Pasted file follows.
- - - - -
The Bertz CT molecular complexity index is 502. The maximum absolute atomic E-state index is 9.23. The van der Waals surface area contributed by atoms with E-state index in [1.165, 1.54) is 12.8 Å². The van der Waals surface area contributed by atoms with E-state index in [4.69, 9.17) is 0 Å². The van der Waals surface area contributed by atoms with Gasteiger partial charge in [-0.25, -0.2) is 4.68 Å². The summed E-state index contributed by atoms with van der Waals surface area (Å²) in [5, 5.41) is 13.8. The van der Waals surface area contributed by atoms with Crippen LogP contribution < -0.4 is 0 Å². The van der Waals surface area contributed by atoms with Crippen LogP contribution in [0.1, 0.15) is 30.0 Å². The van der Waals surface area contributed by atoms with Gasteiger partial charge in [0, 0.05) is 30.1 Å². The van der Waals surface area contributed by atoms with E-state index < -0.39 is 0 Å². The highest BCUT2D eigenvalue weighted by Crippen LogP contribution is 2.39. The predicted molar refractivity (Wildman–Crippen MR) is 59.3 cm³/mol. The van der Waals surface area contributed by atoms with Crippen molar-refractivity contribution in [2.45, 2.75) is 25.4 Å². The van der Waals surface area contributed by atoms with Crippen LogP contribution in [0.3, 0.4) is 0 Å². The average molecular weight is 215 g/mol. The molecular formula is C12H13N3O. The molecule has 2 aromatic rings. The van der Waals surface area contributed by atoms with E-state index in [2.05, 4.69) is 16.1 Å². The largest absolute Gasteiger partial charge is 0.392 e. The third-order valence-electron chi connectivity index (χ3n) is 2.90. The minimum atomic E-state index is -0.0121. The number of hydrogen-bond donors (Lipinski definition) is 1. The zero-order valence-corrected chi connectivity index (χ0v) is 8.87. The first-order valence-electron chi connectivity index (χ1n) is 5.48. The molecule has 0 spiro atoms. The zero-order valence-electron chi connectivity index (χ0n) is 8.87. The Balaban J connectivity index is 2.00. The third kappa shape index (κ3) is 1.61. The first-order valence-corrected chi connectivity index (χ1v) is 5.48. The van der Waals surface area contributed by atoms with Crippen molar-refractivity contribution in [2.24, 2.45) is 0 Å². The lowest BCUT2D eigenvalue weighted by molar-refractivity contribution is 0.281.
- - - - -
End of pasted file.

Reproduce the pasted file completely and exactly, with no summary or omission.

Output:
The Bertz CT molecular complexity index is 502. The maximum absolute atomic E-state index is 9.23. The van der Waals surface area contributed by atoms with E-state index in [1.165, 1.54) is 12.8 Å². The van der Waals surface area contributed by atoms with E-state index in [4.69, 9.17) is 0 Å². The van der Waals surface area contributed by atoms with Gasteiger partial charge in [-0.25, -0.2) is 4.68 Å². The summed E-state index contributed by atoms with van der Waals surface area (Å²) in [5, 5.41) is 13.8. The van der Waals surface area contributed by atoms with Crippen LogP contribution < -0.4 is 0 Å². The van der Waals surface area contributed by atoms with Crippen LogP contribution in [0.1, 0.15) is 30.0 Å². The van der Waals surface area contributed by atoms with Gasteiger partial charge in [0, 0.05) is 30.1 Å². The van der Waals surface area contributed by atoms with E-state index < -0.39 is 0 Å². The highest BCUT2D eigenvalue weighted by Crippen LogP contribution is 2.39. The predicted molar refractivity (Wildman–Crippen MR) is 59.3 cm³/mol. The van der Waals surface area contributed by atoms with Crippen molar-refractivity contribution in [2.45, 2.75) is 25.4 Å². The van der Waals surface area contributed by atoms with Crippen LogP contribution in [0.3, 0.4) is 0 Å². The average molecular weight is 215 g/mol. The molecular formula is C12H13N3O. The molecule has 2 aromatic rings. The van der Waals surface area contributed by atoms with E-state index in [2.05, 4.69) is 16.1 Å². The largest absolute Gasteiger partial charge is 0.392 e. The third-order valence-electron chi connectivity index (χ3n) is 2.90. The minimum atomic E-state index is -0.0121. The number of hydrogen-bond donors (Lipinski definition) is 1. The zero-order valence-corrected chi connectivity index (χ0v) is 8.87. The first-order valence-electron chi connectivity index (χ1n) is 5.48. The molecule has 0 spiro atoms. The zero-order valence-electron chi connectivity index (χ0n) is 8.87. The Balaban J connectivity index is 2.00. The third kappa shape index (κ3) is 1.61. The first-order valence-corrected chi connectivity index (χ1v) is 5.48. The van der Waals surface area contributed by atoms with Crippen molar-refractivity contribution in [2.24, 2.45) is 0 Å². The lowest BCUT2D eigenvalue weighted by molar-refractivity contribution is 0.281.